What causes the '7 minutes of terror' in Mars Rover landing? (+video)
The NASA's Mars Science Laboratory Curiosity Rover, a mobile robot for investigating Mars's present or past ability to sustain microbial life, is due to land on August 5, almost nine months after its launch.
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"This big huge parachute that we've got, it'll only slow us down to about 200 miles per hour," Rivellini said. "And that's not slow enough to land. So we have no choice, but we've got to cut it off and then come down on rockets."Skip to next paragraph
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The rockets can't fire all the way to the ground, however, or they'd raise a huge dust cloud that could damage the rover's instruments and mechanisms, researchers said. To avoid such a ruckus, Curiosity will be lowered to the Martian surface on 21-foot-long (6.4 meters) cables. When the rover is safely down, the cables will be released and the rocket-propelled sky crane will fly off so it doesn't crash into Curiosity.
The 14-minute communications lag between Earth and Mars means that the MSL team won't be getting real-time updates about the rover's perilous journey.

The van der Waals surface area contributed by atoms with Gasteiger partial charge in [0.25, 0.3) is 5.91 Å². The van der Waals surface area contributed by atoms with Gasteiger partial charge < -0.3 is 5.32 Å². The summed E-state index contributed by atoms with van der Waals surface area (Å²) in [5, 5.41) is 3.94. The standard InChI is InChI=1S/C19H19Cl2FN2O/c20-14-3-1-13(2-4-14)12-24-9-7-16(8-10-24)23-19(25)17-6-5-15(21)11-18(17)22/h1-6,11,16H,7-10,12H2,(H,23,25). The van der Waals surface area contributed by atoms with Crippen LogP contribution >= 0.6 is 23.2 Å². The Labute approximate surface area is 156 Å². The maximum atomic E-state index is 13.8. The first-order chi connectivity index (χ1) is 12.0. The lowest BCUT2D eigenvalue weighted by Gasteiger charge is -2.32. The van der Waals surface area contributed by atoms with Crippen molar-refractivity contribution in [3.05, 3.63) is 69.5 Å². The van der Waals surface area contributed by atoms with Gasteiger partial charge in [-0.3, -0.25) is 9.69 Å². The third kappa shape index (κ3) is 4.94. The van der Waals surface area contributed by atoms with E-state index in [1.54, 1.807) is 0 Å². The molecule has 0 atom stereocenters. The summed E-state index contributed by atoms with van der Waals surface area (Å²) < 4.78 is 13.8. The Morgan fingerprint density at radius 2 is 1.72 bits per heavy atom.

"When we first get word that we've touched the top of the atmosphere, the vehicle has been alive, or dead, on the surface for at least seven minutes," Steltzner said.
Looking for habitable environments
Curiosity's main task is to determine if the Gale Crater area is, or ever was, capable of supporting microbial life.
The rover will explore the crater and Mount Sharp, a mysterious 3-mile-high (5 km) mountain rising from Gale's center. It will climb partway up Mount Sharp, examining the mound's various layers with 10 different science instruments, including a rock-zapping laser and gear that can identify organic compounds — the carbon-containing building blocks of life as we know it.
Curiosity's prime mission is slated to last one Martian year, which is slightly less than two Earth years. However, it may be able to go longer. NASA's Spirit and Opportunity Mars rovers, for example, far outlasted their 90-day warranties after landing in January 2004. Spirit was declared dead just last year, and Opportunity is still going strong.
- 7 Minutes of Terror: Curiosity Rover's Risky Mars Landing | Video
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